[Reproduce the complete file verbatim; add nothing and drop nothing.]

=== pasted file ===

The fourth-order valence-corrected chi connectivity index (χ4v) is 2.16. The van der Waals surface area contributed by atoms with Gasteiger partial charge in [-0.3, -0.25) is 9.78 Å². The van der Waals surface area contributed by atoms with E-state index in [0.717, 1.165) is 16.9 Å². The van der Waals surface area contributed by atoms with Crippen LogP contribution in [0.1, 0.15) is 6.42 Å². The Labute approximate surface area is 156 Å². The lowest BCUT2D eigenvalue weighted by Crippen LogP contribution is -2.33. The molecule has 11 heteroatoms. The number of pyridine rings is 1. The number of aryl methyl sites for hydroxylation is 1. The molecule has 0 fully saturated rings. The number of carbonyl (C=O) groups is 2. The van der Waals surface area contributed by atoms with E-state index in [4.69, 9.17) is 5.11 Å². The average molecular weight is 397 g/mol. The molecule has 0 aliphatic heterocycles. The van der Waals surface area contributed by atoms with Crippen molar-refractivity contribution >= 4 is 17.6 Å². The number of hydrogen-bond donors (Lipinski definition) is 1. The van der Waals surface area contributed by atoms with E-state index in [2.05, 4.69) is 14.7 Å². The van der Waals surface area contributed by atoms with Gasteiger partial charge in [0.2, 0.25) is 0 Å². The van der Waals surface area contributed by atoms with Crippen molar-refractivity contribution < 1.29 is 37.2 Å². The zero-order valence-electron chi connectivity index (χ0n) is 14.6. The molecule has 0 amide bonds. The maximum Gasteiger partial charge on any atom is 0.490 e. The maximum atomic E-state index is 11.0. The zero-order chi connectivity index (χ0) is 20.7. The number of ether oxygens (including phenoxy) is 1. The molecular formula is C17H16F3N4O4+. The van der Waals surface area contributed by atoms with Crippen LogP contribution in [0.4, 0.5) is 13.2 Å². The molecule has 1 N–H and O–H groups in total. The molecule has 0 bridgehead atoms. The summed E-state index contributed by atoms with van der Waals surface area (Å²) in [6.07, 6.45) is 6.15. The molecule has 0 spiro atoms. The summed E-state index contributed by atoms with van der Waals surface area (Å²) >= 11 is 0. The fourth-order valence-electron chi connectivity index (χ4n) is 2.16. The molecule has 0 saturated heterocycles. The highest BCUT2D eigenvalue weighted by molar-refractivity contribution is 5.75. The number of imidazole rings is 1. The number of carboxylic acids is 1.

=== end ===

The fourth-order valence-corrected chi connectivity index (χ4v) is 2.16. The van der Waals surface area contributed by atoms with Gasteiger partial charge in [-0.3, -0.25) is 9.78 Å². The van der Waals surface area contributed by atoms with E-state index in [0.717, 1.165) is 16.9 Å². The van der Waals surface area contributed by atoms with Crippen LogP contribution in [0.1, 0.15) is 6.42 Å². The Labute approximate surface area is 156 Å². The lowest BCUT2D eigenvalue weighted by Crippen LogP contribution is -2.33. The molecule has 11 heteroatoms. The number of pyridine rings is 1. The number of aryl methyl sites for hydroxylation is 1. The molecule has 0 fully saturated rings. The number of carbonyl (C=O) groups is 2. The van der Waals surface area contributed by atoms with E-state index in [4.69, 9.17) is 5.11 Å². The average molecular weight is 397 g/mol. The molecule has 0 aliphatic heterocycles. The van der Waals surface area contributed by atoms with Crippen molar-refractivity contribution >= 4 is 17.6 Å². The number of hydrogen-bond donors (Lipinski definition) is 1. The van der Waals surface area contributed by atoms with E-state index in [2.05, 4.69) is 14.7 Å². The van der Waals surface area contributed by atoms with Gasteiger partial charge in [0.2, 0.25) is 0 Å². The van der Waals surface area contributed by atoms with Crippen molar-refractivity contribution < 1.29 is 37.2 Å². The zero-order valence-electron chi connectivity index (χ0n) is 14.6. The molecule has 0 amide bonds. The maximum Gasteiger partial charge on any atom is 0.490 e. The maximum atomic E-state index is 11.0. The zero-order chi connectivity index (χ0) is 20.7. The number of ether oxygens (including phenoxy) is 1. The molecular formula is C17H16F3N4O4+. The van der Waals surface area contributed by atoms with Crippen LogP contribution in [0.4, 0.5) is 13.2 Å². The molecule has 1 N–H and O–H groups in total. The molecule has 0 bridgehead atoms. The summed E-state index contributed by atoms with van der Waals surface area (Å²) in [6.07, 6.45) is 6.15. The molecule has 0 spiro atoms. The summed E-state index contributed by atoms with van der Waals surface area (Å²) >= 11 is 0. The fourth-order valence-electron chi connectivity index (χ4n) is 2.16. The molecule has 0 saturated heterocycles. The highest BCUT2D eigenvalue weighted by molar-refractivity contribution is 5.75. The number of imidazole rings is 1. The number of carboxylic acids is 1.